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About the Author
Read an Excerpt
By Elizabeth A. Patterson
iUniverse, Inc.Copyright © 2011 Elizabeth A. Patterson
All right reserved.
Chapter OneThe Beginning of a Legend
It was the month of April, sometime in the 1800's. The exact year, nobody knows. The local mercantile buzzed with activity, as ladies admired the latest fabrics from Paris, while the children longingly eyed the candy barrels.
William Bonner, the proprietor, breathed easier as his eldest son Zeb rode up on his bay mare. Zeb would now be able to help him with the hordes of customers.
William Clark, from the Louis and Clark expedition, had returned from one of their long treks west, and half of what today is Missouri, had crammed into St. Louis to hear of their adventures. Even a newspaperman from Philadelphia was in town.
Zeb, his heart beating fast, was most excited. He and his new wife Sarah had been seriously considering heading west. Many young couples had already gone, with visions of gold in their heads, but Zeb wasn't interested in gold. His family was quite well off because of the mercantile and farm, which he worked in the morning hours.
Zeb and Sarah craved adventure. In the spring they would get itchy feet, with a desire to travel, which stayed with them unfulfilled all season. They had grown up together, running in the fields and exploring where the roads would take them. Inseparable since they were children, they married on Christmas day.
Zeb was twenty years old, tall and muscular. His dark brown hair complimented the twinkle in his deep blue eyes.
Sarah had been a tomboy, who grew into a stunning beauty. She was sixteen years old, five feet tall and petite, with thick dark hair falling to her waist. She was sweet, kind and loved by everyone. Zeb adored her and had always been very protective of her. Many suitors wanted to court her, but Sarah's eyes sparkled only for Zeb.
He stepped behind the counter, and for the next four hours, waited on customers without a break, selling everything from peppermint candy, muskrat and beaver pelts, to horse grain and one saddle. By closing time he was exhausted. After locking up, he led his horse out of the small stable behind the mercantile.
The sun was just setting, and the sky was dark blue with pale purple hues. The smell of home baked bread drifted down the street, as laughter broke out in the local saloon next door. As he drew close Randolph Mcphersen, a redheaded Irishman with a farm just down the road from his own, came out chuckling to himself.
"They still going at it?" yelled Zeb.
"Aye lady, I think it will be months before he's done tellin' the tale. I've done had me fill tonight. The misses will be puttin' me out if I don't get home," he added, with a grin.
"I hear that," Zeb replied.
He would have loved to go in and sit for hours, listening to Mr. Clark, but he was missing his beautiful wife. He turned south and headed for home.
That night Zeb and Sarah talked for a long time about their desire to hit the road, to find adventure and a new home in the Wild West. She looked into his eyes.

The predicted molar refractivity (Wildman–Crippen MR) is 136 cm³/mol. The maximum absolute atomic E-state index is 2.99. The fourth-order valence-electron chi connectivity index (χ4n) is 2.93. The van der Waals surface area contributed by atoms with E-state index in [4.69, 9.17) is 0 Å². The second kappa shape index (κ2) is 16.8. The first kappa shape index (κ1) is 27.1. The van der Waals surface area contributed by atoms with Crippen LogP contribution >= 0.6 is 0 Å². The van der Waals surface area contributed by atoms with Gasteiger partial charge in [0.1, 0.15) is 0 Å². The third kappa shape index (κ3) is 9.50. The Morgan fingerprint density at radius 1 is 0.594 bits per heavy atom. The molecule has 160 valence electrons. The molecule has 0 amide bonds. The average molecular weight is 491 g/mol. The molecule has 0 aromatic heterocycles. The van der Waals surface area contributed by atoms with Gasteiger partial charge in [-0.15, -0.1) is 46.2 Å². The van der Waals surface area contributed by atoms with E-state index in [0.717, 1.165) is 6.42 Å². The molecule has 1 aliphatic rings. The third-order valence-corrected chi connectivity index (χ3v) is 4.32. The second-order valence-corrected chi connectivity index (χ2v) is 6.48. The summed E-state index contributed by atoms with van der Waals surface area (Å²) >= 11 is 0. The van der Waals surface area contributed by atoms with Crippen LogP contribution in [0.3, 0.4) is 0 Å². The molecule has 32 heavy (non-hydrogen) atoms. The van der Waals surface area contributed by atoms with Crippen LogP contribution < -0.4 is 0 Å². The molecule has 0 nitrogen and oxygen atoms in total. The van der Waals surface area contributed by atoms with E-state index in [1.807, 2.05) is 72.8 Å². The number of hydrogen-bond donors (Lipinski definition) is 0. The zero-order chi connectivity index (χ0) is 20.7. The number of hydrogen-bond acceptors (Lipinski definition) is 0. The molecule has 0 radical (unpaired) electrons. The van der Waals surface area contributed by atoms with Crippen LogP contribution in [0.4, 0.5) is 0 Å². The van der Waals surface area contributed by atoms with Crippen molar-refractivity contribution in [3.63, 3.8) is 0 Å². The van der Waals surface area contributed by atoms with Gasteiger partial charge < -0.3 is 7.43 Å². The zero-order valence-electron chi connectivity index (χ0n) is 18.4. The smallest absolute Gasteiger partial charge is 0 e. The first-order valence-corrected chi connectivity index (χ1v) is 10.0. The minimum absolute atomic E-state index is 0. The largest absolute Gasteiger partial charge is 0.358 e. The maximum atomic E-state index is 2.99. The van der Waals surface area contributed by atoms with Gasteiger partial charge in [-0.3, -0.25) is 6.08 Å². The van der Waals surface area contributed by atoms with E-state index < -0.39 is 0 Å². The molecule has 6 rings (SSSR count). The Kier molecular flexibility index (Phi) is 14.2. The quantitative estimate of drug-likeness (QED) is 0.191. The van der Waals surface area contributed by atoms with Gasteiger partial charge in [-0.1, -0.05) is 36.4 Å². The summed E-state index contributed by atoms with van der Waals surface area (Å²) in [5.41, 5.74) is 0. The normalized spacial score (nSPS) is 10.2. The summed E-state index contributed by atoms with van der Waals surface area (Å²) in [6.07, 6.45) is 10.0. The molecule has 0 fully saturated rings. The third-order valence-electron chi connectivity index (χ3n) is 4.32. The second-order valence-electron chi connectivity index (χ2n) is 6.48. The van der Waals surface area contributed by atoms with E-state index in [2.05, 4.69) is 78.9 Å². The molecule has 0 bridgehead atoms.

"I want to go," Sarah said. "I really truly want to go. We can make it anywhere as long as we're together."
Zeb held her tight in his arms.
"I love you so much. I'll tell Father in the morning and help my brothers finish putting in the crops, and we'll leave soon."
Over the next few weeks, Zeb helped with the crops and prepared the covered wagon. He purchased many tools and supplies they would need when they began building their cabin. Sarah stayed busy packing and finished the quilt she had been making.
Soon the day came to leave. After many hugs and tears, they tied four cows to the back of the wagon, loaded the chickens and climbed aboard, waving goodbye as they headed down the road. Zeb's heart raced. They had dreamt of going west since they were small kids and now they were finally on their way.
The first couple of weeks they traveled many miles, the road was wide and well maintained. However the further into the wilderness they went, the more difficult and time consuming the trip became.
The heavy wagon had to be unloaded many times after getting stuck in the mud. Then there were the rivers to cross. On a few occasions, Zeb had to build rafts big enough to fit the wagon, in order to cross deep water, then scout for narrow places for the animals to swim across.
The journey took much longer than they anticipated, but Zeb and Sarah never lost heart. They enjoyed the blue skies and colorful sunsets. Even the pounding rain didn't dampen their spirits.
When they arrived in what is now South Dakota, they had their first encounter with wild Indians. Sarah had never seen Indians before. Her heart pounded and she was nervous, but more curious than anything. She heard stories about how Indians killed people and took their scalps, but never believed it. She had been taught not to listen to gossip or to judge others by rumors and hearsay. Besides, it was the good Lord's place to judge, not hers.
They spotted them, as they were about to cross a small creek. Zeb told her to quickly get in the back of the wagon. They slowly began crossing the creek, when one Indian rode toward them, while the others stayed behind watching. Sarah peeked through a crack in the canvas.
He was naked from the waist up. He was a fierce looking man with long shining black hair. The scar across his cheek was evidence he had seen many battles, but his jaw was firm as he rode tall and straight upon his horse, a man of honor and one to be respected.
Sarah was afraid, but at the same time she was fascinated and thought he was handsome.
Zeb got off the wagon and she watched as the pair walked toward the rear of the wagon. She held her breath, not daring to make a sound. Neither man could speak the others language, but communication was not an issue, as the Indian gestured toward the animals. Zeb understood exactly what he wanted, and they left the creek minus one cow.
"Better to lose a cow than your scalp," said Zeb with a slap of the reins.